This day-night Test stood out like a beacon in the calendar, what with the seam-friendly conditions of dark skies and a pink ball. Much of the now controversial rest-and-rotation policy was implemented with an eye on pace options being fresh and plentiful at this point of the winter programme. And with the series level at one-all, rarely has a visiting side been better-placed to triumph in a series, or at least avoid outright defeat with two matches to go. Already, those plans are in tatters after England’s most chastening day (and night) this winter.
England were bowled out for 112, plumbing depths lower than their 134 from the previous Test. Their main destroyer was Axar Patel with six for 38, snaring with deliveries that did not turn after the ones that did reopened the scars from his previous figures of five for 60 in Chennai, which confirmed a 317-run victory. Victory by a similar gap in quality already feels inevitable.
There was a sense coming into this fixture at Ahmedabad that the cacophony of noise from 40,000 fans let in would be at odds with a tacky, docile pitch. In the end, the only bit of tackiness came in the hours before play when the ground was renamed the Narendra Modi Stadium after the Indian prime minister.
It’s probably easier to start with what England did right because they did win the toss. But even in the moments before the coin went up, their confirmed team had a whiff of over-thinking when held side-by-side with India’s XI.
The returning Jofra Archer and James Anderson, along with Stuart Broad and allrounder Ben Stokes, made up four-seam options with just the one frontline spinner in Jack Leach. India, meanwhile, recalled Washington Sundar to bolster their twirl-attack, adding to Ravichandran Ashwin and Patel who combined for 15 of the 20 English wickets in the second Test. From an English perspective, it felt a bit like walking out your front door in shorts and seeing your neighbour carrying an umbrella.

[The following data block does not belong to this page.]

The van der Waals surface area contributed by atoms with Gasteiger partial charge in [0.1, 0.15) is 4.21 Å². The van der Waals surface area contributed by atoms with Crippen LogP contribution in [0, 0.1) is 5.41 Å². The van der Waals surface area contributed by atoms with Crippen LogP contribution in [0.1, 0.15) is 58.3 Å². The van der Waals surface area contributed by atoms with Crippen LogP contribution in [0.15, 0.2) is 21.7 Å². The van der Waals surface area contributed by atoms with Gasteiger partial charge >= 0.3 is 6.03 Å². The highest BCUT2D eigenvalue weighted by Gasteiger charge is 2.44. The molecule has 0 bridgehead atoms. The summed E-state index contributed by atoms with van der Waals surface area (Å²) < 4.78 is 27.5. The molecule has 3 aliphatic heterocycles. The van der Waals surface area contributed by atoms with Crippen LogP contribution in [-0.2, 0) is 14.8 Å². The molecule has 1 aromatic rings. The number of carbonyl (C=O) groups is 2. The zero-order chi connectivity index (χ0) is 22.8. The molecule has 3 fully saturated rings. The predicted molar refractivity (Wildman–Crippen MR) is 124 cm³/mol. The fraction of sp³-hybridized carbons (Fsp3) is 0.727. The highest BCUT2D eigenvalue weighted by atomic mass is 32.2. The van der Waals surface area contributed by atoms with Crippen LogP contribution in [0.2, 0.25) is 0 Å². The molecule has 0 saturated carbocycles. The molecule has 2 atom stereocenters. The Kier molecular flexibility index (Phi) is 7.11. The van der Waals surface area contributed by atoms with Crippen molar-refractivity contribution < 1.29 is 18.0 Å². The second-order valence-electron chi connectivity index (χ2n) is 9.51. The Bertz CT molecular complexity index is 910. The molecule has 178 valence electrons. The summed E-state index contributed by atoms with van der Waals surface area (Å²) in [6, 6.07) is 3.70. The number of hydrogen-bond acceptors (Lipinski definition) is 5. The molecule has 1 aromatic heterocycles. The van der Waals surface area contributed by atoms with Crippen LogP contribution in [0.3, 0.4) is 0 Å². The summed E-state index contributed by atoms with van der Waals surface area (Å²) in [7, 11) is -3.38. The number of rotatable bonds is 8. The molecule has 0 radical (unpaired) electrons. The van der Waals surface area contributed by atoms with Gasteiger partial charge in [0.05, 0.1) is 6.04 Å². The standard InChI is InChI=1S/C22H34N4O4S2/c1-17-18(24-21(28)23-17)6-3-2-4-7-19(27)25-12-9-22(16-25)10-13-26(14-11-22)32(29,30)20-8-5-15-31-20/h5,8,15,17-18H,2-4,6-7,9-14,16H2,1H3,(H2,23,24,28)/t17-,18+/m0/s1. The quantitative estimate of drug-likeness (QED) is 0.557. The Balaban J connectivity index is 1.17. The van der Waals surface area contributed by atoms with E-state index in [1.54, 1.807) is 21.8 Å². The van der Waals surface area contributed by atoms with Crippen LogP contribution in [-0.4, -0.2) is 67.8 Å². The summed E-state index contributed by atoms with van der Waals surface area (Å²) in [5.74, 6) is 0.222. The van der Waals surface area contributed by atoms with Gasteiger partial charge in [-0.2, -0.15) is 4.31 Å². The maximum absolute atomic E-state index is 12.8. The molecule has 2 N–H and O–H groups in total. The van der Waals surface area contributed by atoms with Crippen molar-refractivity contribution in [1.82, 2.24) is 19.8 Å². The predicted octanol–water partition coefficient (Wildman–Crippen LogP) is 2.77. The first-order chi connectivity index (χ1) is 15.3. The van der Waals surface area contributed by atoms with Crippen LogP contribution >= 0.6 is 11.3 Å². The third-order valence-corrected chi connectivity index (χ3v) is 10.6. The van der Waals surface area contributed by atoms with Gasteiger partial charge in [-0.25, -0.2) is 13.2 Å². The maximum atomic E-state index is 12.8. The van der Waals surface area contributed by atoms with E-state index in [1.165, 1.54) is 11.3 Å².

And, my, did it rain. Within 49 overs, England’s first innings had come to an end: nine of their 10 dismissed batsmen falling to spin, Patel’s six taking him to 13 overall in a pretty special start to his two-caps to date at this level.
It was a man on the other end of the experience and pace scale who made the first intervention. Ishant Sharma, celebrating his 100th Test, set the game in motion when his 10th delivery of the day snatched the outside edge of Dom Sibley through to Rohit Sharma at second slip. The right-hander was gone for a duck, extras contributing the three runs England had at the time. Another duck came when the returning Jonny Bairstow, in place for Dan Lawrence as a superior player of spin, was trapped LBW for Patel’s first off the left-armer’s first delivery. The misjudgement was followed by an even bigger one when a review sent upstairs by the No 3 came back down affirmed with a path plotted straight between middle and leg stump.
Had it not been for Zak Crawley’s 53, returning from a wrist injury to replace Rory Burns, the first session and, indeed, all of this might have been a lot more embarrassing. The first runs off the bat came from his immaculately timed forward defence, the first of 10 boundaries that rounded out a wonderfully accomplished fifth score above fifty in this format.
On a scorecard with only three other double-figure scores, and nothing else above Joe Root’s 17, it stood as tall as the man himself. Not quite a rose among thorns, more a lesson amid the failures. Sound judgement, composed feet and clean contact. The things Root has provided in 2021 that were found wanting when he pressed forward on off-stump against Ashwin from around the wicket was trapped in front of leg, as a review confirmed.